Dr. F agrees to take on Dr. K as an assistant. Dr. F starts out by giving a tour of the lab. He shows a hand, a brain, and a set of eyes all floating in separate tanks. When he heats the hand the brain and eyes react. The eyes remind me of the alien eyes in Mars Attacks (1996) because of the way they move. He also has a caged chimp in the lab that has received the brain of an Orangutan and seems to be doing fine. Finally, he shows him a perfect body in a tank

Dr. F explains that he will be placing the brain of his assistant Karl into the good body. Karl has a hunchback and bad legs. Dr. F explains the brain will be repaired during the surgery to cure these problems.

Margaret (Eunice Gayson) comes to do charity work in the clinic. Dr. F is not happy but can’t get rid of her. The Dr is shown removing limbs from poor patients that may or may not be necessary.

The two Drs go to work on Karl and the body. Dr. K is very impressed with his new mentor. Dr. K becomes a little concerned when he finds out that the transplant of an Orangutan brain into a chimp resulted in the chimp eating his mate. Dr. F is not concerned with these minor problems.

They move Karl to a special room but the janitor (George Woodbridge) sees the move and becomes curious. He tells Margaret about the hidden man.

Dr. K goes to Karl and tells him it is really important that he doesn’t take any hard blows until his head has healed. He also tells the shy Karl that people will be coming from all over the world to see him and learn about the surgery. Dr. K straps down the now freaking out Karl for his own safety. Once he is gone Margaret goes up to check on the patient. Karl gives Margaret a tale so she will loosen his straps. After she is gone he escapes.

Karl like a wounded animal returns to Dr. Fs laboratory. Karl destroys his old body so he won’t be part of a show for the scientific community. Karl is attacked by the night watchman who thinks he is a burglar. Karl is beaten to within an inch of his life before he manages to strangle the guard. It appears that cerebral fluid is leaking through Karl’s nose as he escapes. When the two Drs find out that Karl is missing they start searching the town for him.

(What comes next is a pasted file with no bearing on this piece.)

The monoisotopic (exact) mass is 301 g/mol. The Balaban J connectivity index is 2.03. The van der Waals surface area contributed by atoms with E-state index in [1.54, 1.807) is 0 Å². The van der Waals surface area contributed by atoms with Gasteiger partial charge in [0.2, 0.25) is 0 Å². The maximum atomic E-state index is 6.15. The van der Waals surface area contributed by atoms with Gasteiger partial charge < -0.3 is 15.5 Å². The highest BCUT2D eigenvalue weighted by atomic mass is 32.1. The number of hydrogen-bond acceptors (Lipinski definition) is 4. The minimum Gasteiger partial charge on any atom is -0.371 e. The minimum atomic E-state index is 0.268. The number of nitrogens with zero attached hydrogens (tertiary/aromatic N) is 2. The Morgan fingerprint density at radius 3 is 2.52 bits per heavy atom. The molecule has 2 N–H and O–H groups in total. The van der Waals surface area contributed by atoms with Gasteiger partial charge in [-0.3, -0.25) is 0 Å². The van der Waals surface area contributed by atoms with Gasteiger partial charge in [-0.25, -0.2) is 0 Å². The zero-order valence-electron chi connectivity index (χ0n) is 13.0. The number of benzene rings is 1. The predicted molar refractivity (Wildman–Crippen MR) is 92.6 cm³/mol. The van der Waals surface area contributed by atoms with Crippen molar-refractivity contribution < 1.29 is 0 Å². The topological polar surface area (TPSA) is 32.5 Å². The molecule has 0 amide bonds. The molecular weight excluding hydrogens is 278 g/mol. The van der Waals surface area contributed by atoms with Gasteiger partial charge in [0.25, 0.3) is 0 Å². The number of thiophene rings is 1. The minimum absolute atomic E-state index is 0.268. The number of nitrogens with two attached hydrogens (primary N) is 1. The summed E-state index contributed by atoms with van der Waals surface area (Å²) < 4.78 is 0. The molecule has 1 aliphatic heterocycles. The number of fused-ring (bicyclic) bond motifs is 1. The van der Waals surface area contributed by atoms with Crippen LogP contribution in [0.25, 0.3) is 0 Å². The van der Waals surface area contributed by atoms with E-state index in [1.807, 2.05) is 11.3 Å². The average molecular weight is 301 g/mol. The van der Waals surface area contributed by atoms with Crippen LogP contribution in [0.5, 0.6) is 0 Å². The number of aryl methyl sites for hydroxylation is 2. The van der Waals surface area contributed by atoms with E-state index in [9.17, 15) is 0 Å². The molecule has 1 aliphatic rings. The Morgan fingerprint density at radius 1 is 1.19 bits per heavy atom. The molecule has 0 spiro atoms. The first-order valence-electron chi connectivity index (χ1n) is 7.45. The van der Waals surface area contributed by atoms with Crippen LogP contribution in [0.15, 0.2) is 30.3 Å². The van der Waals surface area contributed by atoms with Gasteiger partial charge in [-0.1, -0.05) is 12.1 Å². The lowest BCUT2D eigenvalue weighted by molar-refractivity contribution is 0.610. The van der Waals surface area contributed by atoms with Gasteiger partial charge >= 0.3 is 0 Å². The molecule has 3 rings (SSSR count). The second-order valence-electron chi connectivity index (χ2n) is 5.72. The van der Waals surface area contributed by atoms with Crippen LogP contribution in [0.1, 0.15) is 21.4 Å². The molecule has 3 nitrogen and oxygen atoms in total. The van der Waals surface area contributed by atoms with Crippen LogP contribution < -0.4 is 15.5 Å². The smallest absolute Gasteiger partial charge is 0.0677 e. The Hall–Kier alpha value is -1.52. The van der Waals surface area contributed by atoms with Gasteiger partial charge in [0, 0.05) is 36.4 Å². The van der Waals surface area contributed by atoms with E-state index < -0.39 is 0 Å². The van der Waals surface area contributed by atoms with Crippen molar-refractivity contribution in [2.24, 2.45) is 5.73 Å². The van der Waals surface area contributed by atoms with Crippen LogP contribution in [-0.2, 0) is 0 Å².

In the morning, Margaret finds Karl hiding in a stable. Because of the head trauma, Karl is already reverting back to his crippled state. Margaret goes to get Dr. K but Karl is gone when they return. That night Karl attacks and strangles a girl from the town.

The next night the Drs are whooping it up at a fancy part when Karl staggers in asking for help and calls Dr. Frankenstein by his real name.

Dr. K advises Dr. F to leave town but he appears at a hearing before the local medical group. Using a Johnny Cochran defense he says, of course, I’m Dr. Frankenstein but I’m not that Dr. Frankenstein. Open any directory in Germany and you’ll find lots of Frankensteins. Really.

The Council goes to the grave and finds the priest’s collar among the bones and they now know that Baron Frankenstein is alive. It’s alive, it’s alive, it’s alive.

Back at the poverty ward the patients turn on Dr. F and start attacking him by throwing their whiskey bottles at him. I find this scene very unrealistic as I don’t think the people in this ward would waste good whiskey. They beat to a bloody pulp and leave thinking he is dead. Dr. K finds Dr. F and takes him to perform surgery.

Dr. K removes Dr. Fs brain just before the police arrive. Dr. K shows them the lifeless body and says he tried to save him but failed. The police say okay and leave immediately. Dr. K. takes the brain and places it in a spare body that Dr. F has prepared from pieces parts of the poor people.

In the future, Dr. K and Dr. F are seen working in London and starting the practice over again and presumably the body part harvesting. This time he uses the name, Dr. Franck. Very clever.

World-Famous Short Summary – Man has trouble keeping a job and moves from place to place.


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JEC

I am s a professional archaeologist, a bonsai guy, a classic movie reviewer, and SQL pro.